ASTANA – French artist, animator and designer Nicolas Journoud was born in 1978 in Lyon, France. He received his first education in Canada, choosing biological studies, but later understood that art was much closer to him. Journoud subsequently entered the Fine Arts Academy of St. Etienne in France.
Since 2006, Journoud has been working in Kazakhstan. He began as a teacher at the Zhurgenov Academy of Arts and later was the art director of the Voxpopuli.kz project. He is now working as an animator for the production of short promotional cartoons. In an interview with this newspaper, he spoke about the way he sees the fledgling art of comics and cartoons in Kazakhstan.
How did you get to Kazakhstan after studying in France and Canada?
I graduated from university in Canada to become a biologist, but when I returned to France, I realised that it was not me. Then my purpose was to become a comics author. So I entered the Academy of Arts in Saint Etienne. I quickly left the Academy because comics were not very popular there so I began to draw on my own and my first works received some awards. One of the projects I drew in the Japanese mountains took the first place in a festival and the prize was a trip to Canada, where I got by chance my first comics order. In 2006, I was lucky enough to visit Almaty, planning to stay only for one year. Here I’ve been offered by the French Embassy to give a small master class for the Almaty Fine Arts Academy. After initial success, I decided to stay a while and it has been prolonged for the last eight years. In addition, I worked in Almaty and Astana, but I drew few comics.
Is it difficult to earn money on comics?
The comics market in France is already full. New comics are published every day, but they don’t appear to new customers. I think this problem is similar all over Europe.
Kazakhstan is a new market. There is a lot of space for new projects and magazines. In my opinion the comics market in Kazakhstan will grow in the next decade. Nowadays comics can be here as a hobby. In Kazakhstan, I published comics as social projects. In France and Canada, I have been able to draw comics for several publishers.
You started working in Kazakhstan as a commercial artist, then you changed jobs several times. Why did you start working with animated cartoons?
I am always looking for new ways to develop. Once I wanted to draw just comics. I began to study animation itself through the Internet. It turned out that there is also need for pictures and this craft gripped me with great opportunities. This new innovation gave inspiration to my life. It has also increased the number of orders not only from Kazakhstan, but also from France.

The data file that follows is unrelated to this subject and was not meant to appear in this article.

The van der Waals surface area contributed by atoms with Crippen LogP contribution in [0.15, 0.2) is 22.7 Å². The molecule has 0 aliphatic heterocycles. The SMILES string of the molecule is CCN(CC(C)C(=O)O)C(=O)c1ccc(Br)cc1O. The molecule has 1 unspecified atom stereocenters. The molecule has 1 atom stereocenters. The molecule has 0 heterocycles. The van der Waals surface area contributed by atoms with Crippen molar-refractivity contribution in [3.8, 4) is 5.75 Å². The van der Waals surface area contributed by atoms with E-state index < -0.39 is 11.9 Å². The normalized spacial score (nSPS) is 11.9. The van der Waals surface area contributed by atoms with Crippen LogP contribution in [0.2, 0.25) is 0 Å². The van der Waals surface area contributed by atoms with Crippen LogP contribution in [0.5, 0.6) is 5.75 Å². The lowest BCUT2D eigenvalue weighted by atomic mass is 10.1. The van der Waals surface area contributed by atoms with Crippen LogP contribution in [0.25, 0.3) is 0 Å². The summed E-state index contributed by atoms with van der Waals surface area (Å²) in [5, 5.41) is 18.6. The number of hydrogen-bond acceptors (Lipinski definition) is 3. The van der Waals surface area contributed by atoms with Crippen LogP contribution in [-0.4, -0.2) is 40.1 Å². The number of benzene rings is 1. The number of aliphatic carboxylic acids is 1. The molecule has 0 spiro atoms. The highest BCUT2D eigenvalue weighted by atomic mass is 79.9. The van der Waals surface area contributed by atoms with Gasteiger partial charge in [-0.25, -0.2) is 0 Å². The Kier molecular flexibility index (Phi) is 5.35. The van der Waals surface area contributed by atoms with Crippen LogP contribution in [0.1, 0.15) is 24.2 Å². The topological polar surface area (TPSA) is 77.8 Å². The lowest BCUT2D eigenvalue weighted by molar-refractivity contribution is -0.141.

At the moment, I have drawn seven cartoons this year. The last order was from the United Nations Development Programme of Almaty and the Almaty Mayor’s office about driving safely and bike riding. Now I am working on three new cartoons.
How much more difficult is animation than work as an artist?
Animation is more difficult than drawing paintings, but more interesting, too. You don’t work by yourself. You work with a team, specialists in music, voices and scripts.
Usually I spend one day of work for one second of cartoon. But it depends on the script. If it is an action moment, surely I would spend more time.
You worked one year in the Art National Academy in Almaty, although you studied in the Fine Arts Academy of St. Etienne. What is the difference between Kazakh and French students?
First, I think the biggest difference is based on the manner of education. In Kazakhstan, artists pay much more attention to technique. You have a strong technique. Students can draw anything they like, but if they have received the script, they do not think much. In Europe, students have to learn more about how they feel the arts. In Europe, students are asked to think wider, students can argue with their mentors. In Kazakhstan, students are not very used to draw by their initiatives.
When I was a teacher, I checked the reaction from Kazakh students. One day I asked them just to draw stories about themselves, how they saw their nature. They were surprised. It was difficult for them.
Does Kazakhstan have good studios which make animated cartoons?
I can see how Kazakhstan is developing. I have many artist friends in your country. I know that Kazakhfilm has a great history in the cartoon industry. Kazakhstan has many other studios and enough specialists. I can acknowledge my friends Murat Alimov, who ran his comics in Kazakhstan, and very strong artist from Karaganda Evgeniy Yakovlev.
What are your plans for the future?
You always have what you want to do and what you suggest to do. I am now passionate about animation and try to take such orders. I also try to look for orders that can teach me something new.
What is your wish for Kazakh artists?
It is very difficult … but I think young Kazakh artists take pretty much from foreign art. I wish for the new Kazakh art generation to create a new Kazakh-style artist school with common West and East contributions but based on traditional Kazakh life and art tradition. French comics style was formatted in 120 years, so it will take time too here, but the result could be amazing.